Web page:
When you’re in recovery for opioid addiction, pain management can be a tricky issue. Usually, chronic pain is what led to substance abuse or addiction in the first place. Given the opioid addiction crisis that’s going on in the United States, all consumers should know that non-narcotic pain medicine is available. This is especially important for those in recovery. So, what non-opioid painkillers are out there?

Non-opiate painkillers for addicts

First, it’s important to know that doctors classify pain into two major categories: acute and chronic. Acute pain comes on suddenly, lasts no more than three to six months, and is usually associated with an underlying cause. Once the underlying cause is addressed, the pain subsides. Examples of acute pain include childbirth, surgery, or broken bones.

By contrast, chronic pain lingers for more than six months, even when the original injury that caused the pain has healed. Fibromyalgia, cancer, nerve injury or arthritis are all conditions that can cause chronic pain. According to a recent report released by the CDC, 50 million Americans suffer from chronic pain. It’s estimated that more than 130 Americans die every day from accidental opioid overdose.

Secondly, it’s also important to understand why opioids are so addictive. Opioids such as hydrocodone and oxycodone release endorphins, activating the reward center in your brain. Over a short period of time, you’ll need more to accomplish the same result. This is how people can easily become addicted even while taking their medication as prescribed.  Research shows that taking opioids for longer than a few days increases the risk of long-term use, which, in turn, significantly increases the risk of addiction.

If you or a loved one is in recovery from addiction to painkillers or other substances, it’s very important to proceed with caution when managing pain. Luckily, there are alternatives that are proven just as effective when managing acute or chronic pain.

  • Acetaminophen

Acetaminophen, more commonly known as its brand name Tylenol, can be used on its own or in combination with other drugs to treat pain. It works especially well for patients with arthritis, cancer-related pain or headaches, and should be avoided by patients with liver problems.

  • Non-steroidal anti-inflammatory drugs (NSAIDs)

non narcotic pain medicine

This class of drug includes aspirin, ibuprofen (Motrin/Advil), and naproxen (Aleve). NSAIDs are sold over the counter and available via prescription. Recent studies have shown that NSAIDs are just as effective as opioids for relieving pain symptoms, with much less risk of addiction.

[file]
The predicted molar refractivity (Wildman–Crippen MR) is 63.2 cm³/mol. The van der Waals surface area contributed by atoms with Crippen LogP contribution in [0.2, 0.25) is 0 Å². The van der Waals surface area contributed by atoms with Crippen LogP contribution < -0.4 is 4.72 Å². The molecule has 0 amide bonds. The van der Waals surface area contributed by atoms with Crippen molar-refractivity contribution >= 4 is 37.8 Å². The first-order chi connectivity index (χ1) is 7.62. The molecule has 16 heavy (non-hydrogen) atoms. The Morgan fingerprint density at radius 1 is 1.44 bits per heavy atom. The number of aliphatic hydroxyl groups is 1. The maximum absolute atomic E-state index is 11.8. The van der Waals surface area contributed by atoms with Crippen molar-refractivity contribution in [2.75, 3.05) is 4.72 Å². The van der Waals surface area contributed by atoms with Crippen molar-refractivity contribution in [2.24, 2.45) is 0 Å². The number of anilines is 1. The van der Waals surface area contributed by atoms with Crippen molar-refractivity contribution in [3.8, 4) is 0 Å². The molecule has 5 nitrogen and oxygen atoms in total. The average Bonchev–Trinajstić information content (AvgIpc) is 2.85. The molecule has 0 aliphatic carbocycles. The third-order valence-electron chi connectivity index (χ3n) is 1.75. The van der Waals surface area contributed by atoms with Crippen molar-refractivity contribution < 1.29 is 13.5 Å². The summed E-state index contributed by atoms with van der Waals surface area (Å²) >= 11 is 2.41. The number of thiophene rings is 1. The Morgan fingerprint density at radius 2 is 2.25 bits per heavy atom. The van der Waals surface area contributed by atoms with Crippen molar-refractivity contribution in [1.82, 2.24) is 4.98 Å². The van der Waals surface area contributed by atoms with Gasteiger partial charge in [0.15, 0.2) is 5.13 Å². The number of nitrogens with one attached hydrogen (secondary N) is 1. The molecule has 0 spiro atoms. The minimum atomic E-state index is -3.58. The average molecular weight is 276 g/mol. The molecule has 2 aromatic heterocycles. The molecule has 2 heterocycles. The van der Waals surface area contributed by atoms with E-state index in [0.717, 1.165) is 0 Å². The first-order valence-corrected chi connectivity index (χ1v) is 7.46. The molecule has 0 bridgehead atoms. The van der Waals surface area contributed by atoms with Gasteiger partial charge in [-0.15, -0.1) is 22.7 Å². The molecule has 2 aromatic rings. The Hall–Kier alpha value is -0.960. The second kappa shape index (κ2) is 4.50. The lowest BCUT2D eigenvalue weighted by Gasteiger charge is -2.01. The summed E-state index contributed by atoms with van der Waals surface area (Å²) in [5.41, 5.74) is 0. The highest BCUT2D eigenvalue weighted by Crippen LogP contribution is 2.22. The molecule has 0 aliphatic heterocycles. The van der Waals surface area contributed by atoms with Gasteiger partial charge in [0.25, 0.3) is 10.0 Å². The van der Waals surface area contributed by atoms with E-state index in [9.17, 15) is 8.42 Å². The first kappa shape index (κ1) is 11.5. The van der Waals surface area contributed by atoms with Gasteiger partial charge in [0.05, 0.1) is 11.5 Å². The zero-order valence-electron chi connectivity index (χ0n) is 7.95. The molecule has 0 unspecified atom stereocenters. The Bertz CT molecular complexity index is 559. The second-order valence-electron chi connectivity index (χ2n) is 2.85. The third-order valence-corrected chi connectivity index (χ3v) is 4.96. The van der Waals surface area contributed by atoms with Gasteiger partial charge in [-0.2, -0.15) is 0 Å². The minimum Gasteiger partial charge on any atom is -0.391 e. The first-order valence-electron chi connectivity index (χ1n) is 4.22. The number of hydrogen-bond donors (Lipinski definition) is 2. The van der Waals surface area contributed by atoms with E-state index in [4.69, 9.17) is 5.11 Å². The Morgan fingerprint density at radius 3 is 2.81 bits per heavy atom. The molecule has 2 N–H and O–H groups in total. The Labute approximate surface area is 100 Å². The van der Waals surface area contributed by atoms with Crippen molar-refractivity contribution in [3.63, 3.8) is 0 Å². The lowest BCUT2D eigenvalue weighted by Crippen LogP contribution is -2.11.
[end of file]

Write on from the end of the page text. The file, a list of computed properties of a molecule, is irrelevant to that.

• Muscle Relaxants

While some forms of muscle relaxants can be addictive, there are many newer options available that are safe for recovering addicts. Methocarbamol (Robaxin), Metaxalone (Skelaxin), and Tizanidine (Zanaflex) are three examples of non-habit-forming medicines that reduce muscle tension and spasms, providing great relief for many.

  • Alternative medications for pain management

There are several alternative kinds of medicine that can treat chronic pain.

Various anti-seizure/anti-convulsant medications and antidepressants can treat pain that begins in the spinal cord, including migraines.

Various serotonin and norepinephrine reuptake inhibitors (SNRIs) and tricyclic antidepressants (TCAs) have been proven safe and effective for chronic pain. Brand names include Cymbalta (an SNRI), Elavil and Tofranil (both TCA).

  • Non-pharmaceutical treatments

While most severe pain sufferers will need to turn to some sort of medication to manage their symptoms, non-medication treatments can be helpful as well.

These treatments can help alleviate less severe pain or can be used in addition to medications. Vitamins, herbal treatments, physical therapy, chiropractic treatment, massage, yoga, cognitive behavioral therapy, and acupuncture are all examples of non-traditional pain management. These can also be helpful in maintaining sobriety.

Treatment for opioid dependence and addiction

Of course, the first step is getting treatment. If you, or a loved one, is suffering from a substance dependency or addiction, please contact one of our trained specialists for help, today.